When things go wrong with fire, they can go really wrong… meaning if there’s a chance equipment you have could catch on fire, like a boiler, you want whoever is working with it to know what they’re doing. To this end, the FDNY has developed a set of regulations and fire prevention measures for the following most hazardous activities.
Emergencies requiring quick exit from a building can quickly turn catastrophic when there are many people on the premises. As a result, the Department of Buildings holds buildings with a Place of Assembly permit to a high standard, and it’s easy to get written up. Here are the most common problems throughout the PACO permit application process, as identified by the DOB:
Aside from minor building upkeep, essentially all construction work requires a permit from the Department of Buildings. However, depending on the nature of the work being done, you may need to apply for additional permits from other city agencies, as well: More Info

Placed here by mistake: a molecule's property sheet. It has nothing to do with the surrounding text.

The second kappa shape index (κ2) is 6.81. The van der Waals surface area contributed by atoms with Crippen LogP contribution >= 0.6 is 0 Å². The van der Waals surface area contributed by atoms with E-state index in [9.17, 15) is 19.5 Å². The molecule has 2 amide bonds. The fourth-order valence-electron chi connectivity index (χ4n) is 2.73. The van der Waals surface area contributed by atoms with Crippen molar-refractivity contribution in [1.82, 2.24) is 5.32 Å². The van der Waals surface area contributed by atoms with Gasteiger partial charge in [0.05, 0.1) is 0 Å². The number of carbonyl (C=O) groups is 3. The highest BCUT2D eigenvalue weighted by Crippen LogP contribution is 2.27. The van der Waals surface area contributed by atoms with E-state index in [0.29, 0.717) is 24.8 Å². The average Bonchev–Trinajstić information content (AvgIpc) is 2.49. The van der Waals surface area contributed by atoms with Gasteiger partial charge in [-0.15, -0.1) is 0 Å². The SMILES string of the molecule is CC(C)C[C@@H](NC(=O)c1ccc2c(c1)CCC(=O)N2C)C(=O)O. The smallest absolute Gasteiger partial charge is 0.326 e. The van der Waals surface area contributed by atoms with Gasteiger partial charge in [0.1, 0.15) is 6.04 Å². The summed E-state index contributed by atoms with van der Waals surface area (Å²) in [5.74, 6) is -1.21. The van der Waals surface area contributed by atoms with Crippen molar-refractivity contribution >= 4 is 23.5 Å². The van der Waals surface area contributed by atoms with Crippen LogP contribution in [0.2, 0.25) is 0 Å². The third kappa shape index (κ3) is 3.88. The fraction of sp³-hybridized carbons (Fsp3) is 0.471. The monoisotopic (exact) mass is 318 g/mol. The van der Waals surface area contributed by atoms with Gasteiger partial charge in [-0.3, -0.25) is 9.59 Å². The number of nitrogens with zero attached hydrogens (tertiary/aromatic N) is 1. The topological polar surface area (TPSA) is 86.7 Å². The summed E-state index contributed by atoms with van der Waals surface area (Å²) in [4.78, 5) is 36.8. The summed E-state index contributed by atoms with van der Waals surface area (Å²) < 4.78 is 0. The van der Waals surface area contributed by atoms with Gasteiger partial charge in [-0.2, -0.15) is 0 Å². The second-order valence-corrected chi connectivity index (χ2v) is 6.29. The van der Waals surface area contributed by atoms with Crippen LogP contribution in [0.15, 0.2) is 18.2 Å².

The devastating terrorist attacks of 2001 left an indelible mark on the construction code in New York City. Fatalities would have been smaller, critics argued after the attacks, wouldn’t have died had the Twin Towers been built differently. In response to this criticism, then-Mayor Bloomberg signed Local Law 26 of 2004, which instituted more than fifteen major changes to both the Building Code and the Fire Prevention Code. More Info
After May 7, 2013, the New York City Department of Buildings (DOB) ceased issuing what was known as the “Place of Assembly” (PA) permit. In its place, it began issuing “Place of Assembly Certificate of Operation” (PACO) permits. What’s the difference? More Info
Depending on your building’s function, you will need a minimum number of fire extinguishers per square foot. More Info